And for the record, I just don’t believe that the Yankees are losing at the moment because Joe Torre has forgotten how to manage a baseball team. I think this particular Yankees’ team is just not very good. Their starting pitching is old and inconsistent; the middle relief pitching is decent but not great and Mariano Rivera as a closer has been a shadow of his former self. It’s the end of May and I believe Rivera has three saves. Yesterday, he pitched the ninth inning starting with a 5 run-lead; he gave up a solo home run and took 27 pitches to get the side out. That’s not the form Yankee fans are used to seeing from Rivera… Oh, and the Yankees seem to be “feast or famine” at the plate. They’ll go out and score 10 runs two games in a row and then go five games without scoring more than three. This is not Joe Torre’s doing.

ESPN is chronicling the next coming of Roger Clemens about as ardently as the major networks are chronicling the movements of the announced and potential Presidential candidates for 2008. Under no circumstances would I even hint that Roger Clemens is an ordinary pitcher; he is certainly more than that. Nevertheless, I’m not sure that he’s the answer for this Yankees’ pitching staff particularly if the Yankees’ bats don’t come to life soon. I think I’ve counted correctly; last year Roger Clemens made 19 starts for the Houston Astros; he went six full innings or more only 6 times. If he matches that kind of pitching this year, he’ll be turning over games to a mediocre bullpen and an “iffy” closer to get nine or more outs on a typical night. Yes, he’ll probably hold the opposing team down so that the game will be close at that point, but unless the Yankee bats can provide a cushion here, I’m not sure this will translate to wins every fifth day for the team.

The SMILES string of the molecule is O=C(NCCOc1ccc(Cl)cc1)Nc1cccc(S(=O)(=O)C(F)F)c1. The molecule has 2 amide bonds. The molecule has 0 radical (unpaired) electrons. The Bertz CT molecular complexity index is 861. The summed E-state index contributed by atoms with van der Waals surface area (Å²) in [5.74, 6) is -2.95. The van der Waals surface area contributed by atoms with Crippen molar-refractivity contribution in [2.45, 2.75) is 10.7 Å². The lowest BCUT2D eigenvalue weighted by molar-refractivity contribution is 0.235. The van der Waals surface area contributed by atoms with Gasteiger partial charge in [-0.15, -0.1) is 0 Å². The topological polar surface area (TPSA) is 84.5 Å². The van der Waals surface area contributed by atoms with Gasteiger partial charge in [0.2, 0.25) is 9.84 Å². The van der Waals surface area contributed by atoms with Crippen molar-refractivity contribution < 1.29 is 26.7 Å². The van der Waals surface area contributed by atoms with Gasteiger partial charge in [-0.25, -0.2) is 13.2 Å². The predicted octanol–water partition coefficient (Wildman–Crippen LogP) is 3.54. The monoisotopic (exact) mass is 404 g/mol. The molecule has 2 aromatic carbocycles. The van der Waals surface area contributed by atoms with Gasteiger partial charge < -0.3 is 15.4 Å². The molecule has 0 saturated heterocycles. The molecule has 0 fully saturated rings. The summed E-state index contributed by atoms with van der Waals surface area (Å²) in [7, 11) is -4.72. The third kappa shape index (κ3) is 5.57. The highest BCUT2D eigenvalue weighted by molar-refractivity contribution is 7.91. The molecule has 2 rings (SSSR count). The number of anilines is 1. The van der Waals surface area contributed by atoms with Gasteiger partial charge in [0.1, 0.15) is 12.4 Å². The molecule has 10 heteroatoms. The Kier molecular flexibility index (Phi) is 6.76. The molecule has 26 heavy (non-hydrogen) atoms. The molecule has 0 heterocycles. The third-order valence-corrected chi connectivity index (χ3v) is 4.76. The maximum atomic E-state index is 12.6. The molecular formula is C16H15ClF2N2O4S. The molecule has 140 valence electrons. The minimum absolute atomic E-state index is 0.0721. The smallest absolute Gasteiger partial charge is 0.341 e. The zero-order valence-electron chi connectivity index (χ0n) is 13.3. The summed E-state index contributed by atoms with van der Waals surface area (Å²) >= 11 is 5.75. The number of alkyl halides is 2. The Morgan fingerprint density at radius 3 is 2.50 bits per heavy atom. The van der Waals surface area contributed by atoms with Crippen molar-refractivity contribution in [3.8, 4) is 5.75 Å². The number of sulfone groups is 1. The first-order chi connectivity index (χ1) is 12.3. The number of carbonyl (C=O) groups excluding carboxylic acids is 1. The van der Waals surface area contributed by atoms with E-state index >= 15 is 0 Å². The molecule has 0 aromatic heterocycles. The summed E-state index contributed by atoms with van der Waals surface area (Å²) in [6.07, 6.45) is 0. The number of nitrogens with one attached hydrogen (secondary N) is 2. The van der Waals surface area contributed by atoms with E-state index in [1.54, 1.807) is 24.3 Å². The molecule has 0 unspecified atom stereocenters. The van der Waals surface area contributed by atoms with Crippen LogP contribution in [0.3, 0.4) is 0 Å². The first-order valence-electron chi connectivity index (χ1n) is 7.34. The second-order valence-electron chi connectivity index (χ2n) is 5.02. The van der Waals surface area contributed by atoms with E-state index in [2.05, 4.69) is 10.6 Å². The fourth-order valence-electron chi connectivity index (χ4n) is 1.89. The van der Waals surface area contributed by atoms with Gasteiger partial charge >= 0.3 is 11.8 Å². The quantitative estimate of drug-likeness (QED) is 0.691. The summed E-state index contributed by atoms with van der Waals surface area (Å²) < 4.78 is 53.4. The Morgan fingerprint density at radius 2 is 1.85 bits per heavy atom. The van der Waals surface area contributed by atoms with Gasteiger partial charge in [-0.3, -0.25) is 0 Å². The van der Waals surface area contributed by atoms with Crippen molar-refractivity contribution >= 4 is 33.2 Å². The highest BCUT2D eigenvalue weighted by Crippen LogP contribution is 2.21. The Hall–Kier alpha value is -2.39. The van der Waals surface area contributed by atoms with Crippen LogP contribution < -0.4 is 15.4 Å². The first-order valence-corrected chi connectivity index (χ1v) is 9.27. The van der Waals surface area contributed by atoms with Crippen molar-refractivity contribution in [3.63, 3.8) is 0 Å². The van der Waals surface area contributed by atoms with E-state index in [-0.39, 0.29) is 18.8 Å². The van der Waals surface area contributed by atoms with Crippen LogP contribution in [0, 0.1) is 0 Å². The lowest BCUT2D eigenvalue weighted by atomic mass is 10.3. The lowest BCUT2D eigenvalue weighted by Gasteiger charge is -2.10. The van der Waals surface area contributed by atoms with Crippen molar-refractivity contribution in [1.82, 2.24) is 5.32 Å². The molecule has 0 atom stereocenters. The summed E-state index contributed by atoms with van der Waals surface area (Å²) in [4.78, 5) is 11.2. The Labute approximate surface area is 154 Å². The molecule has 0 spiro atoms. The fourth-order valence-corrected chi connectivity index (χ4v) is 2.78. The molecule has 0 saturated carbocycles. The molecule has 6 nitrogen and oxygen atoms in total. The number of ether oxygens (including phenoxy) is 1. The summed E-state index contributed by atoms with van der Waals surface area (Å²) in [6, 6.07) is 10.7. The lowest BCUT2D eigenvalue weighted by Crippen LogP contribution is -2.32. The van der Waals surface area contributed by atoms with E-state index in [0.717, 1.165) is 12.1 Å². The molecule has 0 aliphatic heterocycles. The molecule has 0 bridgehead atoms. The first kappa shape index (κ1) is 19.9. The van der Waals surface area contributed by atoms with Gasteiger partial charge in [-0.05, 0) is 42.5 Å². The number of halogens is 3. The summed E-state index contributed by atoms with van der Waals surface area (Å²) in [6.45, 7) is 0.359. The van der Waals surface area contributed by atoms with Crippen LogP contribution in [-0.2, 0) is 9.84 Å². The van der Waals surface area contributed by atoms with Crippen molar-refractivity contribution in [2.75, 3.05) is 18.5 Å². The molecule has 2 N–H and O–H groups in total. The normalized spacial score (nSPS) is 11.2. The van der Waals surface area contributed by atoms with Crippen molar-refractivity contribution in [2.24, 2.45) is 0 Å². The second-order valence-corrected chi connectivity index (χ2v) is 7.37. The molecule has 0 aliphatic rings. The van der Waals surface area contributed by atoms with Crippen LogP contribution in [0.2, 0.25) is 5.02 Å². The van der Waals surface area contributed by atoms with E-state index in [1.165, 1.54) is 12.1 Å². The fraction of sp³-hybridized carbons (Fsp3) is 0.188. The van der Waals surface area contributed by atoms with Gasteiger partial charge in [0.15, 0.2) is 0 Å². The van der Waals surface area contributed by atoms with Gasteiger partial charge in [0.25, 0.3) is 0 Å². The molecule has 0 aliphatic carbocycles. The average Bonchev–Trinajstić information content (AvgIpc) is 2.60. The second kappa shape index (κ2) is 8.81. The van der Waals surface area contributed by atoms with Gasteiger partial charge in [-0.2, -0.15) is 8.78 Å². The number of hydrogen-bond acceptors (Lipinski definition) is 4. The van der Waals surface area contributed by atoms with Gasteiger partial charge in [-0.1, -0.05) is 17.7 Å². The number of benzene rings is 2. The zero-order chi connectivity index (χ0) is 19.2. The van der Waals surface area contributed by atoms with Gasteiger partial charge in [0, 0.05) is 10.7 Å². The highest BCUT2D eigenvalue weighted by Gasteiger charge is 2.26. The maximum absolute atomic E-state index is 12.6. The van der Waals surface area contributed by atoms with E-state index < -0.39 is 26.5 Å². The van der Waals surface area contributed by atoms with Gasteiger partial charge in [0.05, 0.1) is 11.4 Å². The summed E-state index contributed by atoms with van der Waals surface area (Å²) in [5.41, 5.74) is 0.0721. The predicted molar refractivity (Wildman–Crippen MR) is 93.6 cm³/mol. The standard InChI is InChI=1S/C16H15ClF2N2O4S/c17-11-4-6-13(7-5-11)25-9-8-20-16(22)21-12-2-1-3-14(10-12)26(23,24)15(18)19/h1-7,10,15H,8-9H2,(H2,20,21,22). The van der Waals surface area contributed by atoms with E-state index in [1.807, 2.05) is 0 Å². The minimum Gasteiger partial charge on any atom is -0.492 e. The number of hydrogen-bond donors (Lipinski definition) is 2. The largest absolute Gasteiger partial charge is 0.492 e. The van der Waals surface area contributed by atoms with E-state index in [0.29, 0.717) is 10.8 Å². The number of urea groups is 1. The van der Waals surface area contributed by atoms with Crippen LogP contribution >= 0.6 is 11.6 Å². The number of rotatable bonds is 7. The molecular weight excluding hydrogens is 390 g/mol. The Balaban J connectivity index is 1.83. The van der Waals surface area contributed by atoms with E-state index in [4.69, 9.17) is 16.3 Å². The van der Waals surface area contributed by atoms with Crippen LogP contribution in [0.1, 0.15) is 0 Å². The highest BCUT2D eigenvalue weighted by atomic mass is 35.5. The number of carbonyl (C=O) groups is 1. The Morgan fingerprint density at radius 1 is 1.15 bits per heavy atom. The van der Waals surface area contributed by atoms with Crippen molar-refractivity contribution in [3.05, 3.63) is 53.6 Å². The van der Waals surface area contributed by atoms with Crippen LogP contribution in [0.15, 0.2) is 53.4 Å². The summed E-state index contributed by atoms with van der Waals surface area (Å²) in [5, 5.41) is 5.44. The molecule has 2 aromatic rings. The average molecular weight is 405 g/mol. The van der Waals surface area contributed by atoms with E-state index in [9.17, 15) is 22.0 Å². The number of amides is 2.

Another story swirling around the Yankees is the possibility that A-Rod may opt out of his contract and become a free agent before the contract is over. The corollary to all that is that the Yankees may look to trade him sometime this season particularly if the team is not close to the playoffs. The favorite destination for A-Rod is the Chicago Cubs because the thinking goes that the Yankees would prefer to trade him out of the AL. I have no idea if any of that will happen and will waste no synapses pondering the hidden meanings of statements made by the Yankees’ front office. But I will say that A-Rod would do well to go to the Cubbies; it should help his baseball résumé a bit. The thing that A-Rod seems not to do well is hit in October in the playoffs; by going to the Cubs, he will avoid that problem because the Cubs don’t participate in the playoffs in October…